That’s why one person’s D cup size can end up being the same overall size as someone else’s B cup size. Imagine you’re a 32D. A 34D has cups that stick out the same distance
but are wider, so hold more volume overall. They’d be too big for you, so to wear a 34 band you’d need a smaller cup size – a 34C. And if you went up a band size again to a 36, those 36C cups would again be bigger than the 34C ones, so you’d need to size down to a 36B.
Now, that band would likely be much too loose for you. But it shows that two women wearing a 32D and 36B would have differently-sized bodies, but same-sized breasts. These are what is known as sister sizes, and we’ve explained them in more detail at the end of our bra size calculation page.
In fact, many women are sister sizing into a larger band and smaller cup size without even realizing it. A research study by the University of Portsmouth found that 76% of women overestimate their band size, while 85% underestimate their cup size.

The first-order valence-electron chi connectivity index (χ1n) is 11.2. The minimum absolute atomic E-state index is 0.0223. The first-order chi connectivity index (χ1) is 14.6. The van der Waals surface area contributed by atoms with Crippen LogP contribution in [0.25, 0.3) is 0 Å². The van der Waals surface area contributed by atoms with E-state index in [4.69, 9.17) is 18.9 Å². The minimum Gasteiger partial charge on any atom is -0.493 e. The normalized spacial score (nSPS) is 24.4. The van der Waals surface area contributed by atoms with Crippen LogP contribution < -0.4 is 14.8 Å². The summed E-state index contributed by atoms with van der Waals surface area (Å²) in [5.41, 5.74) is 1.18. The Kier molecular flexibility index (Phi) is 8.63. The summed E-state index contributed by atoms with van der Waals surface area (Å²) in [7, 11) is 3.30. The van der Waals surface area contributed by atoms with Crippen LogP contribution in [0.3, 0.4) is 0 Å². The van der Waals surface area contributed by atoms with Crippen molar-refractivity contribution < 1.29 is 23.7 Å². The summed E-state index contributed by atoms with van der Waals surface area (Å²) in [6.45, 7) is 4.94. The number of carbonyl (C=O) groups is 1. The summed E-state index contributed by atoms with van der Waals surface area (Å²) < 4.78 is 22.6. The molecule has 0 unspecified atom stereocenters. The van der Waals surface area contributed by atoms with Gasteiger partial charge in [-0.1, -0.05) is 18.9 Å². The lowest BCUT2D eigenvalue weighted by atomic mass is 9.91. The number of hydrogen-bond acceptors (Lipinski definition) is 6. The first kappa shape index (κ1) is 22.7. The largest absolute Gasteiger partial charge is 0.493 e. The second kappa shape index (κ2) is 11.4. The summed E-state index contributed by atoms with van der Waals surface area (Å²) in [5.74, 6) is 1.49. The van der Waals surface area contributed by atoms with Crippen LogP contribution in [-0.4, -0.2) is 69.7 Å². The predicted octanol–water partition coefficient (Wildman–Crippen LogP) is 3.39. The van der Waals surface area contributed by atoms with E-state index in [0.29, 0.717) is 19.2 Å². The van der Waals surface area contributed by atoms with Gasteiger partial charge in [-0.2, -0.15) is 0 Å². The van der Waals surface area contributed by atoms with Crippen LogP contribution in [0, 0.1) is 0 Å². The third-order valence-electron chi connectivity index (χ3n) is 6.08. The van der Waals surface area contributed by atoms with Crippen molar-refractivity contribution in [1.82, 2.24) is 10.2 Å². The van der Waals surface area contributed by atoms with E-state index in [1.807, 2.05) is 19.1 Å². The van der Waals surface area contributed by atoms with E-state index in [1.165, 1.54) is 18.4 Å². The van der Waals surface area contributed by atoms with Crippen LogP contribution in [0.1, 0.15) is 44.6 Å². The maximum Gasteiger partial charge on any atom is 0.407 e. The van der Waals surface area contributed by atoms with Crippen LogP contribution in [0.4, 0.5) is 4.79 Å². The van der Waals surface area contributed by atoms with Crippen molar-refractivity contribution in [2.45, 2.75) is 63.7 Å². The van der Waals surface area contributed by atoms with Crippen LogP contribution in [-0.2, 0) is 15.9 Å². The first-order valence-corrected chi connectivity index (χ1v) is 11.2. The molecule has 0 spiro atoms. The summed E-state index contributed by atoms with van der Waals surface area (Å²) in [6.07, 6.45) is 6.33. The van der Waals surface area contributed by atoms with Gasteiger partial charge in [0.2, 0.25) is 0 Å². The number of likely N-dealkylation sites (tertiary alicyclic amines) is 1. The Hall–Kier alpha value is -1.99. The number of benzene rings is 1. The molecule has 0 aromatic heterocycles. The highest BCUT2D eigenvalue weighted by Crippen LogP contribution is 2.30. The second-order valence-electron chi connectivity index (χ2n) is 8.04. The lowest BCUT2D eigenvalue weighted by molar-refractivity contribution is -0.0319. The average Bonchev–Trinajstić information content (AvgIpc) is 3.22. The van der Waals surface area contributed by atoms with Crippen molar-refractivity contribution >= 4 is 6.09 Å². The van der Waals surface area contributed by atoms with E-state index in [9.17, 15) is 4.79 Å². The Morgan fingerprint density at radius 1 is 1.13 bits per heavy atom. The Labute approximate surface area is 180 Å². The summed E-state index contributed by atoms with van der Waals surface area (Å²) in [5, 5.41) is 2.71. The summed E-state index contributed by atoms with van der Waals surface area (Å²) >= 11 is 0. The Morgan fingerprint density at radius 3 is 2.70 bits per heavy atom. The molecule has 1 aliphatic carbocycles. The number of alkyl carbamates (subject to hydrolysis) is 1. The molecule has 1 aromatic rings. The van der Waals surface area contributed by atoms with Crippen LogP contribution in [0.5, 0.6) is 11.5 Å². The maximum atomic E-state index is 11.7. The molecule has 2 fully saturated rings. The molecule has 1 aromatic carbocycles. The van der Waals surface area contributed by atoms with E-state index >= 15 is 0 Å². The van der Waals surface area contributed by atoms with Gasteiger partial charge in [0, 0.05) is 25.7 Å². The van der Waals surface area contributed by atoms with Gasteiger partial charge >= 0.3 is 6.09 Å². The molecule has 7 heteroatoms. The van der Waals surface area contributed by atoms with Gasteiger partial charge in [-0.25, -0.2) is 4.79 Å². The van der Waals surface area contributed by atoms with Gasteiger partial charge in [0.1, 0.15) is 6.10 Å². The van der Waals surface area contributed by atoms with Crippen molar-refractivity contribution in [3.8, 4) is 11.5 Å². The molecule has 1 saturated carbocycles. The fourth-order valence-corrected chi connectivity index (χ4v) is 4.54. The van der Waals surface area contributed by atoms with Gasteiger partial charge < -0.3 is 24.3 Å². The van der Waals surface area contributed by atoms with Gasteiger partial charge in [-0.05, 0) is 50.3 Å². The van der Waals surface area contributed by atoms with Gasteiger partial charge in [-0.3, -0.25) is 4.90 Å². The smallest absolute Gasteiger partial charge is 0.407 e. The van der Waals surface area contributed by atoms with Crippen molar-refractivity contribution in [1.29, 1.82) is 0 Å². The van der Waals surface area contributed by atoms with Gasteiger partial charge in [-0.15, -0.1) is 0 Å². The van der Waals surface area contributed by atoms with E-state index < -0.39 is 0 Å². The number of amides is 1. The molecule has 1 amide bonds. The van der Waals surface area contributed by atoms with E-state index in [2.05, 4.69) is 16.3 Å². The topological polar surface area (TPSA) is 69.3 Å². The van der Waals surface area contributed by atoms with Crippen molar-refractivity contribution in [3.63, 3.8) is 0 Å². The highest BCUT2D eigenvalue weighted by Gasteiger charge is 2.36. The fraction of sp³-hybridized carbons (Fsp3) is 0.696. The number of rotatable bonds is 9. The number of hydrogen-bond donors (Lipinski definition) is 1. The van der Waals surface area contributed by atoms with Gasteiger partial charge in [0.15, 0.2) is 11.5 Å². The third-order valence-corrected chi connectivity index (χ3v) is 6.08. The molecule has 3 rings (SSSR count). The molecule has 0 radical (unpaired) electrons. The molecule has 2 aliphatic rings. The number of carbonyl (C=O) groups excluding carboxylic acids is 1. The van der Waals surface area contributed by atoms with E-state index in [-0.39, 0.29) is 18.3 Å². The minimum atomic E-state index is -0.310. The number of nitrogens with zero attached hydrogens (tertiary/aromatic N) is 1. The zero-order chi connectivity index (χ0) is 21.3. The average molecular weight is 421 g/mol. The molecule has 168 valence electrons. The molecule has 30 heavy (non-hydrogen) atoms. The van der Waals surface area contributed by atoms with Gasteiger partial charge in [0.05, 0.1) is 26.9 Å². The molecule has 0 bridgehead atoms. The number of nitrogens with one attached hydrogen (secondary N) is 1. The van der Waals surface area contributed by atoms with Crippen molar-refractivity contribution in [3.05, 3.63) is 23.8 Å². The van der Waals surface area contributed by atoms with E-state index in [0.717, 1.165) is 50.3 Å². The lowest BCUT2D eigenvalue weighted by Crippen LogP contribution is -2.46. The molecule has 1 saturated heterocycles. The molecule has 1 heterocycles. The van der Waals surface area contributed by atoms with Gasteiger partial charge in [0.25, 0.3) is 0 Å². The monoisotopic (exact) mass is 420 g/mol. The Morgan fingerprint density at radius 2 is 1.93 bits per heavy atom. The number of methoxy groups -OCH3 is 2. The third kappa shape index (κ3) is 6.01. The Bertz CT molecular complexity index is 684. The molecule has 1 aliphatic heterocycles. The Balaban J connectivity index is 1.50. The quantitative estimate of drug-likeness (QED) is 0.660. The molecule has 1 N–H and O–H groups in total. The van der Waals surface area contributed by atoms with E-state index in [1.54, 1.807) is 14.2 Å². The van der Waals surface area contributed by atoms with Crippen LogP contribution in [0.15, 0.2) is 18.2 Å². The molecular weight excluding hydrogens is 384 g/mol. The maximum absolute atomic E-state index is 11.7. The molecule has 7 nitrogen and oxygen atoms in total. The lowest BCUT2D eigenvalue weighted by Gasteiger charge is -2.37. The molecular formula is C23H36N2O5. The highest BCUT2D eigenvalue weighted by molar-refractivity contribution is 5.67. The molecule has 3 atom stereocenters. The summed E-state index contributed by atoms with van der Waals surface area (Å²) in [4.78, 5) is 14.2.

If the smaller band size and/or larger cup size you really need are hard to find in stores, you may never have had a chance to try them on – or even know that they exist! Plus, many people haven’t been educated on how a bra should fit, so may not realize that the one they think fits fine in fact doesn’t.
So while you’re on our bra size calculator page, take a moment to plug in your measurements and find out your recommended size. You may be surprised to learn that you should be wearing a D cup or above!
Why is a D cup thought of as being big?